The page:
Applied Rheology: Publications

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P. Fischer, M. Kroger
Patents Review (June 2005)

Appl. Rheol. 15:3 (2005) 182-184

Cite this publication as follows:
Fischer P, Kroger M: Patents Review (June 2005), Appl. Rheol. 15 (2005) 182.

Hans Henning Winter
Amherst Rheology Course ARC2005 Merging Experiment with Theory in Rheology

Appl. Rheol. 15:3 (2005) 178-179

Cite this publication as follows:
Winter HH: Amherst Rheology Course ARC2005 Merging Experiment with Theory in Rheology, Appl. Rheol. 15 (2005) 178.

Todd J. Menna, Frank E. Filisko, Rachel A. Lynch
Effect of Electric Fields on the Rheological Properties of the Isotropic Phase of phic/p-Xylene Solutions

Appl. Rheol. 15:3 (2005) 172-176

The effect of high ac electric fields upon a liquid crystalline polymer solution, poly(n-hexyl isocyanate) in p-xylene, is examined. The results show that the solutions exhibit an increase in rheological properties proportional to the strength of the field at concentrations well below those exhibiting liquid crystalline behavior. The effects of frequency and field strength are examined as a means to explain this previously unreported phenomenon.

Cite this publication as follows:
Menna TJ, Filisko FE, Lynch RA: Effect of Electric Fields on the Rheological Properties of the Isotropic Phase of phic/p-Xylene Solutions, Appl. Rheol. 15 (2005) 172.

William Koenigsberg, John H. Selverian
Zone Method for Representing Relaxation Characteristics of Viscoelastic Materials

Appl. Rheol. 15:3 (2005) 160-171

Exponential integral functions were fitted to relaxation data obtained from tensile and shear loading of an asphalt-sand mixture at different temperatures. This approach yields a better fit to the experimental data than the traditional Prony series and provides physical insight into essential characteristics of the relaxation processes that govern the asphalt-sand mixture. We expect that using this model beyond the time range covered by the experimental data would result in a significantly better representation of the material behavior than would extrapolation of the Prony series fit.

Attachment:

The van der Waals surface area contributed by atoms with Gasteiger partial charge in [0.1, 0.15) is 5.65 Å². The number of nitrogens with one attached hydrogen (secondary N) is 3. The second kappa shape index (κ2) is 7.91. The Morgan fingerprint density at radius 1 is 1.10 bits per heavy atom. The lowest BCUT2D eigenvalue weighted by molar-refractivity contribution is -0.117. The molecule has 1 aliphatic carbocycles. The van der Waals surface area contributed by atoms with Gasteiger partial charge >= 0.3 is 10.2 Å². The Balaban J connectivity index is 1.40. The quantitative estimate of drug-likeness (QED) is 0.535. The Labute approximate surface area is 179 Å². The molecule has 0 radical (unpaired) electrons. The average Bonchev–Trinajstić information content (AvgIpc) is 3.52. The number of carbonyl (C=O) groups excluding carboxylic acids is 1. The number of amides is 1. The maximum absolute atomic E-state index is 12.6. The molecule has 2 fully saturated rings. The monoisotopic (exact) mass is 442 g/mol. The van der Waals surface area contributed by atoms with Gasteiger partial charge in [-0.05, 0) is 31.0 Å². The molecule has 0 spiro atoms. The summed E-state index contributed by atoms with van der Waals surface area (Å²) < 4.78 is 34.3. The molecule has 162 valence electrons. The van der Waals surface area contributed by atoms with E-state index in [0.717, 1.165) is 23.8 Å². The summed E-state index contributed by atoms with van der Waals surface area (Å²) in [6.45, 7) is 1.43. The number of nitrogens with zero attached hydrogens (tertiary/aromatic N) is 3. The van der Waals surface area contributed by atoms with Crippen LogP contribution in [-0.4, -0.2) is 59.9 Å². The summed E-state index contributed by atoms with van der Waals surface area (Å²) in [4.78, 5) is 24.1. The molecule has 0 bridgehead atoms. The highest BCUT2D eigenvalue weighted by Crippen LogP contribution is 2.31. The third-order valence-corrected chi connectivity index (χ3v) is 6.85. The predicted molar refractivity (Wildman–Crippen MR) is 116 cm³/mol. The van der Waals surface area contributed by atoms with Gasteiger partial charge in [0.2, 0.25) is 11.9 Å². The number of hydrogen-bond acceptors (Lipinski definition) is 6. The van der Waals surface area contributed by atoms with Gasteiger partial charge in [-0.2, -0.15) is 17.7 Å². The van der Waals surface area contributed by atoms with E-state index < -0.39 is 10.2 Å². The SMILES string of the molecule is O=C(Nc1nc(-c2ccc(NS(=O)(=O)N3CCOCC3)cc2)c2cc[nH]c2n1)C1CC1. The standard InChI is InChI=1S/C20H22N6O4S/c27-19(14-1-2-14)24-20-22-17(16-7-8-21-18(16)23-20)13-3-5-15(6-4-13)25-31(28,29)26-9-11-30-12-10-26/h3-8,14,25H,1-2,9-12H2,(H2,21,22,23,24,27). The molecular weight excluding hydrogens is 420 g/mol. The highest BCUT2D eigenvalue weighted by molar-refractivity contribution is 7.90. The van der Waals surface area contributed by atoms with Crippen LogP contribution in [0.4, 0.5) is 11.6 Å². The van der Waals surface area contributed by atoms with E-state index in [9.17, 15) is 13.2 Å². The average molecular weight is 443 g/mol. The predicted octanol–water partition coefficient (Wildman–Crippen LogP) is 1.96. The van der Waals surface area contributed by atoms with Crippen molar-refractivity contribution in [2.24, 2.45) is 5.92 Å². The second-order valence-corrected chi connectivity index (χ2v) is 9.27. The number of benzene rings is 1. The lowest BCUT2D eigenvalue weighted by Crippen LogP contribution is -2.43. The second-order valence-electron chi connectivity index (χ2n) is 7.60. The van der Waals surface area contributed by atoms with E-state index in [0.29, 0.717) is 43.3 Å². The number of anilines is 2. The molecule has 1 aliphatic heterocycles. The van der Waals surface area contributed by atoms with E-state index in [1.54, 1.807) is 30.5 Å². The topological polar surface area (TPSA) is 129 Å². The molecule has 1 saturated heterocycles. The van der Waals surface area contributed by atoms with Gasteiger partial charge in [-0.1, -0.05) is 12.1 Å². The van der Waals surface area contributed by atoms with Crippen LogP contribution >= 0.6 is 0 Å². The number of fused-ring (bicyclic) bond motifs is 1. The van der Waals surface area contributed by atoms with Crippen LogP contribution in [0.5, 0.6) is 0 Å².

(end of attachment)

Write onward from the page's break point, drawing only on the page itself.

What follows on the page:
Cite this publication as follows:
Koenigsberg W, Selverian JH: Zone Method for Representing Relaxation Characteristics of Viscoelastic Materials, Appl. Rheol. 15 (2005) 160.

A. Krope, J. Krobe, L.C. Lipus
A Model for Velocity Profile in Turbulent Boundary Layer with Drag Reducing Surfactants

Appl. Rheol. 15:3 (2005) 152-159

A new model for mean velocity profile of turbulent water flow with added drag-reducing surfactants is presented in this paper. The general problem of drag due to frictional resistance is reviewed and drag reduction by the addition of polymers or surfactants is introduced. The model bases on modified Prandtl's mixing length hypothesis and includes three parameters, which depend on additives and can be evaluated by numerical simulation from experimental datasets. The advantage of the model in comparison with previously reported models is that it gives uniform curve for whole pipe section and can be determined for a new surfactant with less necessary measurements. The use of the model is demonstrated for surfactant Habon-G as an example.

Cite this publication as follows:
Krope A, Krope J, Lipus LC: A Model for Velocity Profile in Turbulent Boundary Layer with Drag Reducing Surfactants, Appl. Rheol. 15 (2005) 152.

Peter Fischer
Viscosimetry of Polymers and Polyelectrolytes (W.-M. Kulicke, C. Clasen)

Appl. Rheol. 15:3 (2005) 151

Cite this publication as follows:
Fischer P: Viscosimetry of Polymers and Polyelectrolytes (W.-M. Kulicke, C. Clasen), Appl. Rheol. 15 (2005) 151.


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